Tribute To A Mom: Interest= Motivation = Action (Memory And Focus Strategies For ADHD Teens)
This post is inspired by a mother who joined my Executive Functions For The Everyday-Support Group (Teens & Adults) and she asked: "I would love some suggestions for helping my teen with memory and focus problems." Hence, I wrote this post.
Every student has a distinct cognitive and motivational pattern. It is how the student makes sense of concepts or obligations in their conceptual landscape. Let us observe a few real-life scenarios about the needed urgency to complete a task. An adult may rationalize: "The more I do now, the less I will have to do later." The thinking focus here is removing all seeds of procrastination to guarantee efficiency and predictability. However, to an adolescent student, the student may make sense of it like this in his mind, "If I do it now, I will have more downtime than if I do it later." The main locomotive of thinking here is that I will get to relax if I attend to my tasks now. Then, to a younger child, she may think: "If I do it now, I will get more playtime later." The rational thinking here is if I do this, I will get to play so much more. As you can see, three slightly different perceptions and rationale for the same motivating factor: Downtime. In pedagogical science or curriculum and instruction, this is called learning orientation. There are a few ways to change a student's thinking and motivation thereby improving their cognitive processing and cognitive memory.
Put academic concepts in the perspective of what the individual views as important. Let's say your child likes baseball. If you can present how writing well translate into the world of baseball, then the child will most likely be all for it. Writing is now at the forefront of the child's mind. What changed? The perspective or entry point of the learning content has changed. This will then shape your child's internalized motivation to focus more during instructional time.
Memory Strategy #1:
Students with ADHD often have an interest-based nervous system (Dr. William Dodson). They remember and focus well on what they especially adore and have a preexisting fascination. Hence, the best way to leverage memory is to incorporate a small sliver of distinct passion into the learning content. Just a dash of personal passion will wake up the ADHD's working memory, even if it is just a small picture, a vibrant color, or a very unique approach to getting the message across.
Memory Strategy #2:
Visual processing in ADHD people is more active because the ADHD neuroanatomy shows there is more activity in the occipital lopes for those with ADHD than their neurotypical peers, that region of the brain is responsible for visual processing (Sowell et al., 2003). Combining the written words with pictures will enhance memory processing and memory longevity for diverse learners.
Memory Strategy #3:
Also, activating the student's prior knowledge by using topics of familiarity to help students process new learning more easily as the "more prior knowledge gives students more working memory to acquire more new knowledge to enhance their learning engagement" (Sweller et al., 1998). For example, use sports analogies to reference academic concepts, if the student is very familiar with sports.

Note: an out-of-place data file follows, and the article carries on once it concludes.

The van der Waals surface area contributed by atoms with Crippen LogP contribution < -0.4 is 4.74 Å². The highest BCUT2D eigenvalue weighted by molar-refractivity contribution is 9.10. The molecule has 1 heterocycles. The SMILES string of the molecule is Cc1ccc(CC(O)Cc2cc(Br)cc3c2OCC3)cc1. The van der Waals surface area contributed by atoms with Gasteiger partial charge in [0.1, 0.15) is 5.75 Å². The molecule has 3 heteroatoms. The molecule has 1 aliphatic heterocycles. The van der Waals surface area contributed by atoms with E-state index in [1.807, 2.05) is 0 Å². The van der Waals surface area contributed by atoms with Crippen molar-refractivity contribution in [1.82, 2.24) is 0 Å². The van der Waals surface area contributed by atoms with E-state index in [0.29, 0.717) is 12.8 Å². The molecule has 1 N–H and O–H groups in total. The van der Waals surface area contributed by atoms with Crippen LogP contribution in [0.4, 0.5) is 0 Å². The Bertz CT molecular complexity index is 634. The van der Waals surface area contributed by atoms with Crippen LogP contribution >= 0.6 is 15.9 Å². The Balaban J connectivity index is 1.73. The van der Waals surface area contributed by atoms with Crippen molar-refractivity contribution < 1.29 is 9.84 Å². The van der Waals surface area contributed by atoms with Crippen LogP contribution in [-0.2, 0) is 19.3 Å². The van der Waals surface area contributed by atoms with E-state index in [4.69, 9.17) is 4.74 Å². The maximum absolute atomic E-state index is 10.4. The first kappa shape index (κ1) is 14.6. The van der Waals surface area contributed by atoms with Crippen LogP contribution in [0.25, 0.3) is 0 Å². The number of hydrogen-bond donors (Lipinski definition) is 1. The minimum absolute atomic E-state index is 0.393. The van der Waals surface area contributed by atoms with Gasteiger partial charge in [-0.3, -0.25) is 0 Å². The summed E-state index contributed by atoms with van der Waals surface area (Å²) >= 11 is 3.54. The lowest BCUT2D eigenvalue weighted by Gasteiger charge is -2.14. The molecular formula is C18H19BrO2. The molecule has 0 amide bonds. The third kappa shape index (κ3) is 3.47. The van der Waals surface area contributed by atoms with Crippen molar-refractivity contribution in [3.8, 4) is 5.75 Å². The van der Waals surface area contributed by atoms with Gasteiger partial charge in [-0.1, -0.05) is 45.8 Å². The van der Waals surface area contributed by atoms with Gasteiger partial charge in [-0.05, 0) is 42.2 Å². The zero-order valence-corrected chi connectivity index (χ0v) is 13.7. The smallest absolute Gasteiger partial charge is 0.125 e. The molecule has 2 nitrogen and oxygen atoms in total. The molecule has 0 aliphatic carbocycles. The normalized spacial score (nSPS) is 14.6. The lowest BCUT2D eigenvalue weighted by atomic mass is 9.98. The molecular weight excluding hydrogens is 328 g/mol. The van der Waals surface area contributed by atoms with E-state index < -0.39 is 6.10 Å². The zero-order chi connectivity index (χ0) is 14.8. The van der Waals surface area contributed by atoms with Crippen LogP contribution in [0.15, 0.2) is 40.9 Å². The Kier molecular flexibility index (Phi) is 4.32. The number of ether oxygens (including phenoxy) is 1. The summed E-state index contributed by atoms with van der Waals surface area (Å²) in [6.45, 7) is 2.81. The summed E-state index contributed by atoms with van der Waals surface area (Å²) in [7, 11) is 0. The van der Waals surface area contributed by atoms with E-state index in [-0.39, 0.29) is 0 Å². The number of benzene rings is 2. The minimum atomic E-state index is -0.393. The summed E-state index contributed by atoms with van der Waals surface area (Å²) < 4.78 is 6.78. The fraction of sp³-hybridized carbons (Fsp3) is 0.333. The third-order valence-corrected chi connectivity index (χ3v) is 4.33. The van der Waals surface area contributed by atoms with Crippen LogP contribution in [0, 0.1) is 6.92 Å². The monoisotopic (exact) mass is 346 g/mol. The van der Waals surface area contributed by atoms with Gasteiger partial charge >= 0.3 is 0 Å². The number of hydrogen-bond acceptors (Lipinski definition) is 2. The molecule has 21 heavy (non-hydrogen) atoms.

The more thoroughly you observe how an individual absorbs and then verbalizes her understanding. Immediately, you will see how their intellectual and neural pathways are illuminated almost like an outline of a lantern on a dark background. Using that cognitive constellation, you can begin to connect the dots how a child actually thinks and this should give clues to hacks and strategies that may go well to ensure maximal cognitive processing and informational retention. Sometimes, you try something and it reveals an "in" to a person's intellectual lighthouse. Oh that's my favorite, that's when it gets really creative and fun for both the student and the coach or parent. So do go forth well-intentioned parents reading this, either way, it is fun because you will get to know your child more. And that is a treasure!
Dodson, W. (2022, August). Secrets of Your ADHD Brain. ADDitude. https://www.additudemag.com/secrets-of-the-adhd-brain/
Sowell ER, Thompson PM, Welcome SE, et al. Cortical abnormalities in children and adolescents with attention-deficit hyperactivity disorder. Lancet 2003;362:1699–707
Sweller, J., Merrienboer, J. J. G. V., and Paas, F. G. W. C. (1998). Cognitive Architecture and Instructional Design. Educat. Psychol. Rev. 10, 251–296.
Thuy Truong, M.A. Ed.
I am a licensed professional educator, executive function expert, former tenured high school teacher and college instructor with certified expertise in pedagogy, cognitive psychology, and ADHD neuroanatomy with 17 years experience. I am also a student success designer who believes in supporting the whole student. I enjoy recognizing the missing puzzle in the student's learning and personalizing that solution in a language that is unique to that student. I love the creative challenge of inventing a new language for every child. Learn more here.